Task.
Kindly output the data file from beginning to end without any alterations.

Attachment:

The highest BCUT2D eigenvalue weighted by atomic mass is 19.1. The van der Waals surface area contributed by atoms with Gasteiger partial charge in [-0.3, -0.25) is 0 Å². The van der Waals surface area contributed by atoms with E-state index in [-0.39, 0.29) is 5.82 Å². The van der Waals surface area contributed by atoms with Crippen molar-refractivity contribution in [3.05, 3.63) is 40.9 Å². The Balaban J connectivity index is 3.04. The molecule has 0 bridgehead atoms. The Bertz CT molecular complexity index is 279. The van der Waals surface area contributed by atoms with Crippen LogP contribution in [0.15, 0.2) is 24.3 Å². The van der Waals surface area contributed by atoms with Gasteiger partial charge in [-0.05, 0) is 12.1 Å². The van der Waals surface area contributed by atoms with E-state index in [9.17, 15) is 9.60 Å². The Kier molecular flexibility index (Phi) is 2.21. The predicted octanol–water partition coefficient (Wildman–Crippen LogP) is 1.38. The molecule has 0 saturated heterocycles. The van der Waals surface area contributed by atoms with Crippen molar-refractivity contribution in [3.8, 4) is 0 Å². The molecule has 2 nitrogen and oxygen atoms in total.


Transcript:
The highest BCUT2D eigenvalue weighted by atomic mass is 19.1. The van der Waals surface area contributed by atoms with Gasteiger partial charge in [-0.3, -0.25) is 0 Å². The van der Waals surface area contributed by atoms with E-state index in [-0.39, 0.29) is 5.82 Å². The van der Waals surface area contributed by atoms with Crippen molar-refractivity contribution in [3.05, 3.63) is 40.9 Å². The Balaban J connectivity index is 3.04. The molecule has 0 bridgehead atoms. The Bertz CT molecular complexity index is 279. The van der Waals surface area contributed by atoms with Crippen LogP contribution in [0.15, 0.2) is 24.3 Å². The van der Waals surface area contributed by atoms with Gasteiger partial charge in [-0.05, 0) is 12.1 Å². The van der Waals surface area contributed by atoms with E-state index in [9.17, 15) is 9.60 Å². The Kier molecular flexibility index (Phi) is 2.21. The predicted octanol–water partition coefficient (Wildman–Crippen LogP) is 1.38. The molecule has 0 saturated heterocycles. The van der Waals surface area contributed by atoms with Crippen molar-refractivity contribution in [3.8, 4) is 0 Å². The molecule has 2 nitrogen and oxygen atoms in total.